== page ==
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Fire Officials: Time to Change Batteries

MEDFORD, Ore. — Time has fallen back to normal as daylight savings time came to an end, and fire officials urge the public to change the batteries in smoke detectors.

Firefighters say it just takes a few minutes and can save lives. As cooler temperatures move in, potential for fires at home increase with the use of space heaters and fire places.

“Today is a great day to check the batteries on the smoke detector because we’re all working with our clocks and turning those clocks back so we’re already making our way through every room of the house making adjustments,” said Captain Sean Schmidt with Medford Fire.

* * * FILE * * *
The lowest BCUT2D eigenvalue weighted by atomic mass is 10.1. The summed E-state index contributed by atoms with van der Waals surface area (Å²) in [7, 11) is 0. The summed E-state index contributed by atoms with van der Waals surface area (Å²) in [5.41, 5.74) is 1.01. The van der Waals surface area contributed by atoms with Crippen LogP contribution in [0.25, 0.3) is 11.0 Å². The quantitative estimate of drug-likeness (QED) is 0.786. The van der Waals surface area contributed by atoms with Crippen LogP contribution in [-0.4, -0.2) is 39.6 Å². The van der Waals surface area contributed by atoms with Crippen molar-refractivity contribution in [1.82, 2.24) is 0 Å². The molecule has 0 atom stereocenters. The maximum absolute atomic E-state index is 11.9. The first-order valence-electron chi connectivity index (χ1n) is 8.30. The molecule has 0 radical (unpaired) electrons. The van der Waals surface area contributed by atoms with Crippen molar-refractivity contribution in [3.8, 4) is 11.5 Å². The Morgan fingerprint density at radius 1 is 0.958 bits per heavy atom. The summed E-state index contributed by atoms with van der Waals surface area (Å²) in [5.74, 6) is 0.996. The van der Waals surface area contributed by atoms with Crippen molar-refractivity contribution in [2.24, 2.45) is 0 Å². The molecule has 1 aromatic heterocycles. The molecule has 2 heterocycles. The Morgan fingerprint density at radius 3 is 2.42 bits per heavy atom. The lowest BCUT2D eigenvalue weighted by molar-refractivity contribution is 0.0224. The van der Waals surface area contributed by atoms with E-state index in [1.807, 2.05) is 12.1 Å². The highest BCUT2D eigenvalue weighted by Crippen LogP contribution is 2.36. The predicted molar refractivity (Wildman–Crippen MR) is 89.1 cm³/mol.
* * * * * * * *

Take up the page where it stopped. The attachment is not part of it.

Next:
This weekend alone, Medford Fire responded to three structure fires on Saturday and one on Sunday while Fire District 3 responded to a fire Saturday night in Eagle Point.

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  1. Lisa says:

    I moved to Oregon in 2011 and discovered that by law battery operated smoke alarms have to have a 10 year battery, if solely battery operated. So, why would firefighters suggest changing the batteries when we change our clocks? I did that in CA, where our detectors just used regular 9 volt batteries, but in OR they are lithium. Are some people still allowed to use the old ones? If they do, why not encourage them to buy the 10 year ones? They aren’t expensive., about $20.00. You pay that in 9 volts well before 10 years is up.

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